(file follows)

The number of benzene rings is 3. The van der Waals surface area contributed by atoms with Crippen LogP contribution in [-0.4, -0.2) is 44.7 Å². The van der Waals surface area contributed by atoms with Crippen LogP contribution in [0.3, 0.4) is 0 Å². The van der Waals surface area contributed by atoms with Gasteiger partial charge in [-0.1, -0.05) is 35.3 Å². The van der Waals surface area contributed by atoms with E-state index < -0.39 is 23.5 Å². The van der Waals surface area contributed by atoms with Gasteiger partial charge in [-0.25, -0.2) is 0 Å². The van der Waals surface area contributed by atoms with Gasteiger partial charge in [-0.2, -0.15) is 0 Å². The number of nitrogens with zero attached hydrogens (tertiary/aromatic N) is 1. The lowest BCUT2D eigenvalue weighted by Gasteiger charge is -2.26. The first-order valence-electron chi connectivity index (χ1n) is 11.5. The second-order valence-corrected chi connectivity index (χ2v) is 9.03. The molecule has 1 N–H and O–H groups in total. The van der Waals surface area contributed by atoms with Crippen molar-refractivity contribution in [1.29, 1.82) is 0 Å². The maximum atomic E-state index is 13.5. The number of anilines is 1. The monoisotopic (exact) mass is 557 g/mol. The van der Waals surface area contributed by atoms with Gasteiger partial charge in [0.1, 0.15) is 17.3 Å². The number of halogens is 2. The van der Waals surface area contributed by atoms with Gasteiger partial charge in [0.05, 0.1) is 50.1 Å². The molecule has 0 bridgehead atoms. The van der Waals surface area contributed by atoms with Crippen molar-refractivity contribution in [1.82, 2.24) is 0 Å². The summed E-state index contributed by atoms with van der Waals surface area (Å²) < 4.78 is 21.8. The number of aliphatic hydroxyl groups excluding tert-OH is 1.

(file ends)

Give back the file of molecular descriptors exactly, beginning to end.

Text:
The number of benzene rings is 3. The van der Waals surface area contributed by atoms with Crippen LogP contribution in [-0.4, -0.2) is 44.7 Å². The van der Waals surface area contributed by atoms with Crippen LogP contribution in [0.3, 0.4) is 0 Å². The van der Waals surface area contributed by atoms with Gasteiger partial charge in [-0.1, -0.05) is 35.3 Å². The van der Waals surface area contributed by atoms with E-state index < -0.39 is 23.5 Å². The van der Waals surface area contributed by atoms with Gasteiger partial charge in [-0.25, -0.2) is 0 Å². The van der Waals surface area contributed by atoms with Gasteiger partial charge in [-0.2, -0.15) is 0 Å². The number of nitrogens with zero attached hydrogens (tertiary/aromatic N) is 1. The lowest BCUT2D eigenvalue weighted by Gasteiger charge is -2.26. The first-order valence-electron chi connectivity index (χ1n) is 11.5. The second-order valence-corrected chi connectivity index (χ2v) is 9.03. The molecule has 1 N–H and O–H groups in total. The van der Waals surface area contributed by atoms with Crippen molar-refractivity contribution in [1.29, 1.82) is 0 Å². The maximum atomic E-state index is 13.5. The number of anilines is 1. The monoisotopic (exact) mass is 557 g/mol. The van der Waals surface area contributed by atoms with Gasteiger partial charge in [0.1, 0.15) is 17.3 Å². The number of halogens is 2. The van der Waals surface area contributed by atoms with Gasteiger partial charge in [0.05, 0.1) is 50.1 Å². The molecule has 0 bridgehead atoms. The van der Waals surface area contributed by atoms with Crippen molar-refractivity contribution in [1.82, 2.24) is 0 Å². The summed E-state index contributed by atoms with van der Waals surface area (Å²) < 4.78 is 21.8. The number of aliphatic hydroxyl groups excluding tert-OH is 1.